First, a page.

• That’s it Judith show yourself up with the ad hominem attack.

        Don’t forget they had a team working on this, perhaps you’d like to insult the rest of them too?

        • There’s nothing ad hominem about pointing out that an author has been proven wrong about previously things that he’s written. I can go into the grim details but I think they’d be a little bit above you wouldn’t they Dorkinian. But if you do have any knowledge about this subject then you might know that he published quite a bit suggesting: (I) quartz cementation of sandstones was caused by fluid migration from shale; (ii) oil emplacement retarded quartz cementation in the Fulmar formation; (iii) fault-related fluid flow had a significant impact on sandstone diagenesis. I can’t think of anyone who accepts that these are correct.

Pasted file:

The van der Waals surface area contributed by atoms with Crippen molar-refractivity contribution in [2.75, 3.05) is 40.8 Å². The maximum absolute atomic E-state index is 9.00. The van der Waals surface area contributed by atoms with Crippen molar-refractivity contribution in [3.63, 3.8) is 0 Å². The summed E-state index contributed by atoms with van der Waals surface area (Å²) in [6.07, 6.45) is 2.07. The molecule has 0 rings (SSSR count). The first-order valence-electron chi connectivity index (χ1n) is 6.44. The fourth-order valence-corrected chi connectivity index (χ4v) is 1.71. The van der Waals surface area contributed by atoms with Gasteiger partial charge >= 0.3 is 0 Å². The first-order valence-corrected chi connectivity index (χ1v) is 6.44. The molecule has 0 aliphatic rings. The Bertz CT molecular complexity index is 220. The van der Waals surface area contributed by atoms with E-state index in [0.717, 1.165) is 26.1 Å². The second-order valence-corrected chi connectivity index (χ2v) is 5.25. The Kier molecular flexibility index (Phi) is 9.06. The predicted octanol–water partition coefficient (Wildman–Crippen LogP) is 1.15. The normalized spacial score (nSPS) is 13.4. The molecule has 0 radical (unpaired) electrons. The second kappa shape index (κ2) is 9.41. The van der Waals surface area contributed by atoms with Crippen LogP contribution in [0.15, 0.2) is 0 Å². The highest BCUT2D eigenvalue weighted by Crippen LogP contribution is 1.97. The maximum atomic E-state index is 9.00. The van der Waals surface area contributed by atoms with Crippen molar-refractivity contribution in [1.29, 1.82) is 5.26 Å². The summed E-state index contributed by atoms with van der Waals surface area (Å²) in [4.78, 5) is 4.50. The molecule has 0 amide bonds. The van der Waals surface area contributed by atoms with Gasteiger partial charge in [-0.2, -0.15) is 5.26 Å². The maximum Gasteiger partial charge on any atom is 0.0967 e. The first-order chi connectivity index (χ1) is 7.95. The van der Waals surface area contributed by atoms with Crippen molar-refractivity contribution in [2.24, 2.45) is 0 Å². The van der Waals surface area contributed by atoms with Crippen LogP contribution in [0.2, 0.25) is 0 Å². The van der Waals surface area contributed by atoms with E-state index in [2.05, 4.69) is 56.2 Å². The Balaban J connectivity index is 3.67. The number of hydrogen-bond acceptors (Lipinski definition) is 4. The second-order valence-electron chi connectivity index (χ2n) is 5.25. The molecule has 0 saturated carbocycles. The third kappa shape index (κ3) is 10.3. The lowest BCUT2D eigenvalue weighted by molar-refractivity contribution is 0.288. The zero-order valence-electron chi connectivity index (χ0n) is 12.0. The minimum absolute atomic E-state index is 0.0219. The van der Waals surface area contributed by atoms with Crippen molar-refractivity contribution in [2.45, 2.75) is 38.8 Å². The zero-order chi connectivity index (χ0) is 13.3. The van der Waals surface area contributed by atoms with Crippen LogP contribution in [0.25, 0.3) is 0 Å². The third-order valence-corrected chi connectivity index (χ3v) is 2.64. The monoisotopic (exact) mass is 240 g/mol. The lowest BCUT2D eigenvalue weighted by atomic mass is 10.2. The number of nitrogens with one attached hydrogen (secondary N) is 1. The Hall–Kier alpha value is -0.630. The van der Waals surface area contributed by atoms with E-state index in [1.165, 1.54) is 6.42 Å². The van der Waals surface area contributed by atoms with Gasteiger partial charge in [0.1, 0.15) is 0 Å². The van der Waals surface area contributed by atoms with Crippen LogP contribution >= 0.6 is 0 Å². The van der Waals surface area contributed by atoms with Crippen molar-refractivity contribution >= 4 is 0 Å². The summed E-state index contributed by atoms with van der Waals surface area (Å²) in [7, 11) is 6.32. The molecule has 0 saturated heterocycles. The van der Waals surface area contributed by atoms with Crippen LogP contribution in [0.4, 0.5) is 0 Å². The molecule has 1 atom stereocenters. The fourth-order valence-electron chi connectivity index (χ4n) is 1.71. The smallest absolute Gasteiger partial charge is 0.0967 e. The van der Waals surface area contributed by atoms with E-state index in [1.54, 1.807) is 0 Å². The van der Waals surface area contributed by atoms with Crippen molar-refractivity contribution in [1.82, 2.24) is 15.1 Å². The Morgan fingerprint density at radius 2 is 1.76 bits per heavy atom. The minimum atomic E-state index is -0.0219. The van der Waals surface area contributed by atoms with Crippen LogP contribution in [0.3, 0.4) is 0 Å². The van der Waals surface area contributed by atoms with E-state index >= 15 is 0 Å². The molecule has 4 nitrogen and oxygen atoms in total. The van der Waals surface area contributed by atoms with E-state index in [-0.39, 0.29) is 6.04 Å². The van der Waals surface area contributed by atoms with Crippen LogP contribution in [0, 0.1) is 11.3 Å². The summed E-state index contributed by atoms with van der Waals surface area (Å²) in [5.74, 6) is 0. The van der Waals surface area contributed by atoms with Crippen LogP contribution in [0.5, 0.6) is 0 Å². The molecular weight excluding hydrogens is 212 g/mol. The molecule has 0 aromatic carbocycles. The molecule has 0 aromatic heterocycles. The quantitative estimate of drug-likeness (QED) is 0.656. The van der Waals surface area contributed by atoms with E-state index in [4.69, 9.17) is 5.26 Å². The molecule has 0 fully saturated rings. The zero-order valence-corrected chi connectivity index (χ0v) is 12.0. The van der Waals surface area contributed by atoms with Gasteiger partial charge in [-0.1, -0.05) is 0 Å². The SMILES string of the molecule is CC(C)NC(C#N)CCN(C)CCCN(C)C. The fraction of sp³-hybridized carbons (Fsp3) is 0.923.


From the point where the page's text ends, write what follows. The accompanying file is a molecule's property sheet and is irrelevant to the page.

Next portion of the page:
In terms of his two co-authors – why not check their CV’s – I think you’ll find that I’m correct when I say that they are not seismologists!

          If you look at the argument put by Haszeldine it is simply that there is a cluster of earthquakes that is moderately close to an oil well – he has not theory to related the operations with the earthquakes. He isn’t presenting science

          • Ad hominem (Latin for “to the person”), short for argumentum ad hominem, is a fallacious argumentative strategy whereby genuine discussion of the topic at hand is avoided by instead attacking the character, motive, or other attribute of the person making the argument, or persons associated with the argument, rather than attacking the substance of the argument itself.